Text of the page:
Connection and Community—Engaging for Impact

Note from Education Reimagined   24 January 2024
By Demi Edwards


[Connection] manifests in the vision we advance, the partnerships we build, the meetings we convene, and the ways we operate as a team.

Demi Edwards
CEO and Co-Founder of Education Reimagined

Getting connected. It is a practice easily skipped over in service of the idea of efficiency or productivity; the content of the conversation is what connects us anyway, let’s just get to it. We enter important work as our titles, our organizations, or the perspectives we were asked to bring. We leave parts of ourselves at the door.

Yet, as human beings, we biologically crave connection; we seek belonging and community. And in a world of increasing division, isolation, and turbulence, we’re losing our ability to create human connection, particularly across lines of difference. We’re losing a vital part of what makes us human and without it, what society will we create? What world will the next generations inherit? 

As I enter this year in my new role as Chief Executive Officer of Education Reimagined, I am starting off with connection. This commitment to connection is at the heart of Education Reimagined. It manifests in the vision we advance, the partnerships we build, the meetings we convene, and the ways we operate as a team. 

One expression of this is in how we start most meetings—with the act of getting connected. We begin by inviting everyone in the room to respond to a question—an intentionally designed question that not only invites us into the work, but to share something of ourselves, to unveil our humanity in some way. Today, I’ll share with you my response to one of those questions: When did you first get committed to learner-centered education? And are you still committed for the same reason?

Two moments stand out to me.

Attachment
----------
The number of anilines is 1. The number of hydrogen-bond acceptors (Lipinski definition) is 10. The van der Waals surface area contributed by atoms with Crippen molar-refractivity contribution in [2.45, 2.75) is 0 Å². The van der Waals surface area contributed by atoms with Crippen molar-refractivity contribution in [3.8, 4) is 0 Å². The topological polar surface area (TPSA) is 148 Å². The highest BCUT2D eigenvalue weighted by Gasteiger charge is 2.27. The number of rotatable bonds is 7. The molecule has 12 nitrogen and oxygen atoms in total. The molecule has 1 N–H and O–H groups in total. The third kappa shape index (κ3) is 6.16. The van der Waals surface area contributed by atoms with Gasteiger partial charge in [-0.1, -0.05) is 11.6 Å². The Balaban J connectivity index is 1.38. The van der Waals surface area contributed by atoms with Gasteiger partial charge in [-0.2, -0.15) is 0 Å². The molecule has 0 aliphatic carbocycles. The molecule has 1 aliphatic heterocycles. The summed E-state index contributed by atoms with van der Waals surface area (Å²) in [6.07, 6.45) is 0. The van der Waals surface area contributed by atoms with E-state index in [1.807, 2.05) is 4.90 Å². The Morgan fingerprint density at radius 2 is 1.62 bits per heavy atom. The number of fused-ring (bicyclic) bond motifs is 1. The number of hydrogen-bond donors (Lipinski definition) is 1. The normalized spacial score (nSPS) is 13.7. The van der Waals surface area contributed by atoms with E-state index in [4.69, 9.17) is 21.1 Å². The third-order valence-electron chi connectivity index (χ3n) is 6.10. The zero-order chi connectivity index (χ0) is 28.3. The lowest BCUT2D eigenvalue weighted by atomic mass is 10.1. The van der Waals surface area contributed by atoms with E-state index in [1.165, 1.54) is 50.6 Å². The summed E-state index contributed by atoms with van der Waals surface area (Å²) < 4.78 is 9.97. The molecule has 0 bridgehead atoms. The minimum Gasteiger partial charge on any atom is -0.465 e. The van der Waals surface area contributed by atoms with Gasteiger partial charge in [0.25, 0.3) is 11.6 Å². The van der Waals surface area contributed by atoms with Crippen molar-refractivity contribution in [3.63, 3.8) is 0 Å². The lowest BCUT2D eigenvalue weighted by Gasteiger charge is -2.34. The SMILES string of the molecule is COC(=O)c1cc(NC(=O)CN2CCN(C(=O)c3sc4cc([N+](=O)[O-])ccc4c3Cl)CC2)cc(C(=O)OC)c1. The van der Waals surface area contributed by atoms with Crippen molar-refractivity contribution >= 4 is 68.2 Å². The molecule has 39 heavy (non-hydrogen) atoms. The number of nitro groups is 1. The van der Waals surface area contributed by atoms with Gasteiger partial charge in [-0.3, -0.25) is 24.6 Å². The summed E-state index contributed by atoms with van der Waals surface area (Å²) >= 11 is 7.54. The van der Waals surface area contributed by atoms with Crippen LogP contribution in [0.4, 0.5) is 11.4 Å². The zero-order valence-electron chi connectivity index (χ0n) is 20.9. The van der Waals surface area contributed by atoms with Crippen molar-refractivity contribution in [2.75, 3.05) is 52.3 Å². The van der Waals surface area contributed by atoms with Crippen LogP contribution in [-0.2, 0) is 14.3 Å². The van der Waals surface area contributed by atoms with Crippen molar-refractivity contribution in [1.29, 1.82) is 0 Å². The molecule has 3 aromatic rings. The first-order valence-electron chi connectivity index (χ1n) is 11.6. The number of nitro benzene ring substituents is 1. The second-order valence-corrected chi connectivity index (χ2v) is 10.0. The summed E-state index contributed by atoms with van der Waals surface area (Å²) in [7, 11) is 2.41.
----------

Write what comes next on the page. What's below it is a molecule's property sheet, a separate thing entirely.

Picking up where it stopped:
The first was in September of 2013. It was the second meeting of the six-meeting series that would ultimately produce Education Reimagined’s foundational vision and the entity itself. 

We’d brought together a group of “strange bedfellows”—ideologically diverse educators, principals, superintendents, union leaders, business professionals, and policy advocates—to reimagine education. All were seasoned professionals and leaders in their sectors. Their titles and work histories demonstrated their expertise. They gathered, intrigued by, but skeptical about, the promise of this dialogue to actually transform the future of education.

Over the two days of the meeting, something remarkable happened. I watched as who these individuals were to each other (and to me) complexified in beautiful ways. Of course, they were still their professional selves, but they were also parents, grandparents, children, aunts, uncles, citizens, and community members. They were learners themselves, united in a quest to set aside what was in order to reveal what could be for education. 

Their humanity was front and center, creating a foundation for discovery and creation. They openly shared their vulnerability, compassion, and risk-taking. It was a room of deeply connected human beings who saw within their collective capacity the opportunity to make a decisive difference in the world. 

I left those two days transformed. I was committed to creating more spaces and conversations where people could come together around seemingly insurmountable challenges, uncover their underlying relatedness as human beings, and create true possibility.


I was committed to creating more spaces and conversations where people could come together around seemingly insurmountable challenges, uncover their underlying relatedness as human beings, and create true possibility.

Demi Edwards
CEO and Co-Founder of Education Reimagined

The second moment came in November 2016.